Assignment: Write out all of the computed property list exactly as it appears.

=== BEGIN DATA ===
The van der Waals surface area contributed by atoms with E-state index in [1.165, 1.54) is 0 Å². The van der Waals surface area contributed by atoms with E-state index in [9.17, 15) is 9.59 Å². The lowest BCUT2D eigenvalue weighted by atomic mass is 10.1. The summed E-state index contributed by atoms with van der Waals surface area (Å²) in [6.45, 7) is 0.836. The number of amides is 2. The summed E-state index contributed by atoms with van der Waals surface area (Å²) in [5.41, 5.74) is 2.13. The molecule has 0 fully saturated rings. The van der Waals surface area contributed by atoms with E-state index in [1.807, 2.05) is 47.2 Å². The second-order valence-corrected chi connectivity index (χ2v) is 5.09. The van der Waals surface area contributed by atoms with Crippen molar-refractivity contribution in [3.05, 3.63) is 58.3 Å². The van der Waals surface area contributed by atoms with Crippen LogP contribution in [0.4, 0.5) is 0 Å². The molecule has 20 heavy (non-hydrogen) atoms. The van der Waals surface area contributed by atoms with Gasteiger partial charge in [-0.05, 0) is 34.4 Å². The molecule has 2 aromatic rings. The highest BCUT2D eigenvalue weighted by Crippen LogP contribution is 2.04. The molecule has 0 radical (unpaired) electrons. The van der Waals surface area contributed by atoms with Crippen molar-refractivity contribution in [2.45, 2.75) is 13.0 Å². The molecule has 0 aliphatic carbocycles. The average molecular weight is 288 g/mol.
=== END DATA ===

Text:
The van der Waals surface area contributed by atoms with E-state index in [1.165, 1.54) is 0 Å². The van der Waals surface area contributed by atoms with E-state index in [9.17, 15) is 9.59 Å². The lowest BCUT2D eigenvalue weighted by atomic mass is 10.1. The summed E-state index contributed by atoms with van der Waals surface area (Å²) in [6.45, 7) is 0.836. The number of amides is 2. The summed E-state index contributed by atoms with van der Waals surface area (Å²) in [5.41, 5.74) is 2.13. The molecule has 0 fully saturated rings. The van der Waals surface area contributed by atoms with E-state index in [1.807, 2.05) is 47.2 Å². The second-order valence-corrected chi connectivity index (χ2v) is 5.09. The van der Waals surface area contributed by atoms with Crippen molar-refractivity contribution in [3.05, 3.63) is 58.3 Å². The van der Waals surface area contributed by atoms with Crippen LogP contribution in [0.4, 0.5) is 0 Å². The molecule has 20 heavy (non-hydrogen) atoms. The van der Waals surface area contributed by atoms with Gasteiger partial charge in [-0.05, 0) is 34.4 Å². The molecule has 2 aromatic rings. The highest BCUT2D eigenvalue weighted by Crippen LogP contribution is 2.04. The molecule has 0 radical (unpaired) electrons. The van der Waals surface area contributed by atoms with Crippen molar-refractivity contribution in [2.45, 2.75) is 13.0 Å². The molecule has 0 aliphatic carbocycles. The average molecular weight is 288 g/mol.